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Monday, 14 January, 2002, 12:12 GMT
Indian and Pakistani markets rally
A Pakistani soldier n a bunker at the frontline
Markets had earlier been hit hard by the signs that the countries were moving towards war.
Stock markets in India and Pakistan have rallied on Monday amid hopes that the month-long military standoff between the two countries will not escalate into full-scale war.

Investors in both countries welcomed a speech by Pakistani President Pervez Musharraf, in which he promised to clamp down on militant Islamic organisations.

Traders hoped Musharaff's speech and India's guarded welcome would help ease the tense military standoff between the two nuclear powers.

Pakistan's stock market hit a three-month high on Monday, with the Karachi Stock Exchange index gaining 3.9% to 1,427 points.

In India the Bombay Stock Exchange index closed up 1.34% at 3,408 points, after rising as much as 2.5% in early morning trading.

Optimism across the border

"There is some optimism that tensions between the two countries will ease following Pakistan's positive statements," said Ajay Bodke, a portfolio manager with SBI Mutual Fund in Bombay.

"The market is amplifying the positives for the moment while ignoring the negatives," he added.

Indians watch Pervez Musharraf during a live television broadcast
India and the USA both welcomed Musharraf's commitment to curb terrorism

Analysts said more gains were in store if the two armies started pulling back the thousands of troops deployed recently along the border.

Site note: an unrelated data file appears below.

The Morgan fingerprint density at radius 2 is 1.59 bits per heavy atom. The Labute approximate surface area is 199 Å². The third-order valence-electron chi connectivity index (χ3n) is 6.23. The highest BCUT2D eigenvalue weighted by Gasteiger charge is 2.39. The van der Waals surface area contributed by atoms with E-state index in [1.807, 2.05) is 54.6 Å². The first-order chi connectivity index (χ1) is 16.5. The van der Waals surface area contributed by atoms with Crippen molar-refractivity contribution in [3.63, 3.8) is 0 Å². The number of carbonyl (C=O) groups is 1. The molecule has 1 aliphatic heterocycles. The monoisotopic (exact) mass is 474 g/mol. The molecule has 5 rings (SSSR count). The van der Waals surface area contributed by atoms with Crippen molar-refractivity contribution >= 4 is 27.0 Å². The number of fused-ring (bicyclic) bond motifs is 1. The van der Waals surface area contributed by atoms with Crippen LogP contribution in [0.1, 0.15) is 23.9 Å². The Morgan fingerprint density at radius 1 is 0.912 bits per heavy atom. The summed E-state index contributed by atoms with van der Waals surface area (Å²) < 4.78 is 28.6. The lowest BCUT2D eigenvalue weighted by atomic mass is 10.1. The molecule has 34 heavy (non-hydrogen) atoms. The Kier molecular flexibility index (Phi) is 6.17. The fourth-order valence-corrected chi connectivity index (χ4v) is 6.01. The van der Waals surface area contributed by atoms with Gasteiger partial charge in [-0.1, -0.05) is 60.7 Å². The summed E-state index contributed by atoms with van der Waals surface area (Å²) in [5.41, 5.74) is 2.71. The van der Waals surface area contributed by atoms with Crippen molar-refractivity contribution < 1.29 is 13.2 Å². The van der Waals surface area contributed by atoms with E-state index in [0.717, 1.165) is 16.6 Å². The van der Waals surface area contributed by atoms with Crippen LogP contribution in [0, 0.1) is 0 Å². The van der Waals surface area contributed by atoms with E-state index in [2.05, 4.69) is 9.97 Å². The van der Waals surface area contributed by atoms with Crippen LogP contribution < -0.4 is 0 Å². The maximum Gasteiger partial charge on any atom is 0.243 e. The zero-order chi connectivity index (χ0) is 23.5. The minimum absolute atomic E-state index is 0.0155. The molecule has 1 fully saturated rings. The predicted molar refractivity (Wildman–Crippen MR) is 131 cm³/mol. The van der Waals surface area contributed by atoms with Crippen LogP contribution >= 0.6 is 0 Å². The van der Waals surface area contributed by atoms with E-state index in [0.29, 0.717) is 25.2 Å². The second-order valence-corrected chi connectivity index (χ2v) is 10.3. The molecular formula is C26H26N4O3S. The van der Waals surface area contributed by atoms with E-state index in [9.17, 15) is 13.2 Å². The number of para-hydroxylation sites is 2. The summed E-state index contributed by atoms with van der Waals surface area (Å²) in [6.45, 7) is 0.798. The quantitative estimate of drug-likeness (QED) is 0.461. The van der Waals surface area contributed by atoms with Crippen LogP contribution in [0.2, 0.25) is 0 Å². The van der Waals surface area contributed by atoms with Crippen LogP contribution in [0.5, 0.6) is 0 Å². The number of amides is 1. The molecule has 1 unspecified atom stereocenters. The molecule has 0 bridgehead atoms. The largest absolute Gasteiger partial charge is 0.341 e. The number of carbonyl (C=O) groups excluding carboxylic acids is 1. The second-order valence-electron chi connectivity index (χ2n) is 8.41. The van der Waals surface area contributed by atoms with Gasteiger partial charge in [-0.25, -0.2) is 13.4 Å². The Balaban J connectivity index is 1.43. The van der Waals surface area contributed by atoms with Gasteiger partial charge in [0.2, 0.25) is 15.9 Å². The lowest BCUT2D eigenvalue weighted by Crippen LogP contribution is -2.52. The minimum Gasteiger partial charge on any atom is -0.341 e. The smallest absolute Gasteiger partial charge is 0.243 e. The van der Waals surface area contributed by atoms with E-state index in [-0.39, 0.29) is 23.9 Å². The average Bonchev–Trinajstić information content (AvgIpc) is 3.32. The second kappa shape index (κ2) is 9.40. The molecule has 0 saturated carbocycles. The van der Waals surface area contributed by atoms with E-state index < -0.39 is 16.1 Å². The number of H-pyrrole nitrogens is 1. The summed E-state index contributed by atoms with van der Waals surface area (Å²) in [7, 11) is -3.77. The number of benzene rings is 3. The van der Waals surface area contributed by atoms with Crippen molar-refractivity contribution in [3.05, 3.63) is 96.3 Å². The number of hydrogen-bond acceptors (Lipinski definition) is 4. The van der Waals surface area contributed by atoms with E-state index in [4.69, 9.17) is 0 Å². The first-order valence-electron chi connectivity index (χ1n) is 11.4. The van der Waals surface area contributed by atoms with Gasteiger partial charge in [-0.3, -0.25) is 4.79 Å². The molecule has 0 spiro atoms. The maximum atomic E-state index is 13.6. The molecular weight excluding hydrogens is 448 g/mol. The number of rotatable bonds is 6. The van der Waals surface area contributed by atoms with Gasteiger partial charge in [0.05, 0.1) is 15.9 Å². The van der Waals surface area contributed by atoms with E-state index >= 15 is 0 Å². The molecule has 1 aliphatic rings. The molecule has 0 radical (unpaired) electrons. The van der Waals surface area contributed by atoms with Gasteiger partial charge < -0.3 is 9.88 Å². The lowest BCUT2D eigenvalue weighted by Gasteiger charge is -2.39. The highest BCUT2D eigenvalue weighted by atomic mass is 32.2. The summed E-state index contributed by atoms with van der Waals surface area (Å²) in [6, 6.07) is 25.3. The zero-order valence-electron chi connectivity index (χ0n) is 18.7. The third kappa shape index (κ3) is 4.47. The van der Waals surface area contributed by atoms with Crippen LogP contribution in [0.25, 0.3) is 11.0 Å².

"Pakistan has made some bold announcements and if it is followed up with actions, India will have to make efforts to reduce tensions," said the head of equities at a brokerage in Bombay.

The same sentiment is ruling Pakistan's market.

"The local institutions are not selling at this point... they anticipate the market will rise further," said Ashraf Zakaria at AHRL Securities in Karachi.

Long standoff

Markets had earlier been hit hard by fears that the two nuclear powers could be moving towards war.

Tension escalated after an attack on the Indian parliament on 13 December, which Delhi blamed on Pakistan-based militants.

Alongside a military build-up along the border, the two countries scaled down diplomatic ties and cut transport links.

See also:

12 Jan 02 | South Asia
Musharraf speech highlights
12 Jan 02 | South Asia
India cautious on Musharraf
13 Dec 01 | Business
Indian markets hit by shooting
02 Jan 02 | Business
Tension dogs South Asia trade meet
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